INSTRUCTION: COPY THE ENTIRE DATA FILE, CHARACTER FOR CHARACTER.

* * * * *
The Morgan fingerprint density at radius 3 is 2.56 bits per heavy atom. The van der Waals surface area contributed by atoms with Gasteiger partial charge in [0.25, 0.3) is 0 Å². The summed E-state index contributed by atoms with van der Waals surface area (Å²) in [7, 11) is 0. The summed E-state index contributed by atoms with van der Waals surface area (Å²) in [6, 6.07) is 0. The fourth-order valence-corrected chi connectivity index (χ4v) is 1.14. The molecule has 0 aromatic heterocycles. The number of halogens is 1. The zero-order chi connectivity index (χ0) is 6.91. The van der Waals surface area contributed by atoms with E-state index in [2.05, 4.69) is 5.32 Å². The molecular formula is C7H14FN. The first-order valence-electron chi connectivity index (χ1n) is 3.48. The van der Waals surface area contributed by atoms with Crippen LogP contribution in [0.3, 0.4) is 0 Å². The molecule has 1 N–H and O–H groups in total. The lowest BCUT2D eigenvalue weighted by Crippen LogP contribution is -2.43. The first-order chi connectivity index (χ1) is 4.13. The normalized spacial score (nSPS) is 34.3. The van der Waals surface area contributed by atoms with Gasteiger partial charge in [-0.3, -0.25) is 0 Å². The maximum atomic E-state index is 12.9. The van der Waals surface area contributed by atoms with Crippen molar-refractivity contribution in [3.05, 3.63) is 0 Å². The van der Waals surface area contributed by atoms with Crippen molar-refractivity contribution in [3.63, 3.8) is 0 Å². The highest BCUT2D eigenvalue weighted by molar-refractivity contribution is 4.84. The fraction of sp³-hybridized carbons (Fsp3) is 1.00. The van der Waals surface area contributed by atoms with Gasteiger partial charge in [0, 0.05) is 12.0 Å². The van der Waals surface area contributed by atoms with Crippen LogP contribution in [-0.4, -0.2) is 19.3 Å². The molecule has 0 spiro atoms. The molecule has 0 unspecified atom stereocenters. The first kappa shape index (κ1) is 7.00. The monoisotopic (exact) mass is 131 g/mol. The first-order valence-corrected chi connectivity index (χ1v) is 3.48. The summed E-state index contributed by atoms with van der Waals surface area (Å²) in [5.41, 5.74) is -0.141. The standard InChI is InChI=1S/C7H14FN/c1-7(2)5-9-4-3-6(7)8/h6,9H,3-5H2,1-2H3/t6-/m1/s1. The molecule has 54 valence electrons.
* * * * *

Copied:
The Morgan fingerprint density at radius 3 is 2.56 bits per heavy atom. The van der Waals surface area contributed by atoms with Gasteiger partial charge in [0.25, 0.3) is 0 Å². The summed E-state index contributed by atoms with van der Waals surface area (Å²) in [7, 11) is 0. The summed E-state index contributed by atoms with van der Waals surface area (Å²) in [6, 6.07) is 0. The fourth-order valence-corrected chi connectivity index (χ4v) is 1.14. The molecule has 0 aromatic heterocycles. The number of halogens is 1. The zero-order chi connectivity index (χ0) is 6.91. The van der Waals surface area contributed by atoms with E-state index in [2.05, 4.69) is 5.32 Å². The molecular formula is C7H14FN. The first-order valence-electron chi connectivity index (χ1n) is 3.48. The van der Waals surface area contributed by atoms with Crippen LogP contribution in [0.3, 0.4) is 0 Å². The molecule has 1 N–H and O–H groups in total. The lowest BCUT2D eigenvalue weighted by Crippen LogP contribution is -2.43. The first-order chi connectivity index (χ1) is 4.13. The normalized spacial score (nSPS) is 34.3. The van der Waals surface area contributed by atoms with Gasteiger partial charge in [-0.3, -0.25) is 0 Å². The maximum atomic E-state index is 12.9. The van der Waals surface area contributed by atoms with Crippen molar-refractivity contribution in [3.05, 3.63) is 0 Å². The van der Waals surface area contributed by atoms with Crippen molar-refractivity contribution in [3.63, 3.8) is 0 Å². The highest BCUT2D eigenvalue weighted by molar-refractivity contribution is 4.84. The fraction of sp³-hybridized carbons (Fsp3) is 1.00. The van der Waals surface area contributed by atoms with Gasteiger partial charge in [0, 0.05) is 12.0 Å². The van der Waals surface area contributed by atoms with Crippen LogP contribution in [-0.4, -0.2) is 19.3 Å². The molecule has 0 spiro atoms. The molecule has 0 unspecified atom stereocenters. The first kappa shape index (κ1) is 7.00. The monoisotopic (exact) mass is 131 g/mol. The first-order valence-corrected chi connectivity index (χ1v) is 3.48. The summed E-state index contributed by atoms with van der Waals surface area (Å²) in [5.41, 5.74) is -0.141. The standard InChI is InChI=1S/C7H14FN/c1-7(2)5-9-4-3-6(7)8/h6,9H,3-5H2,1-2H3/t6-/m1/s1. The molecule has 54 valence electrons.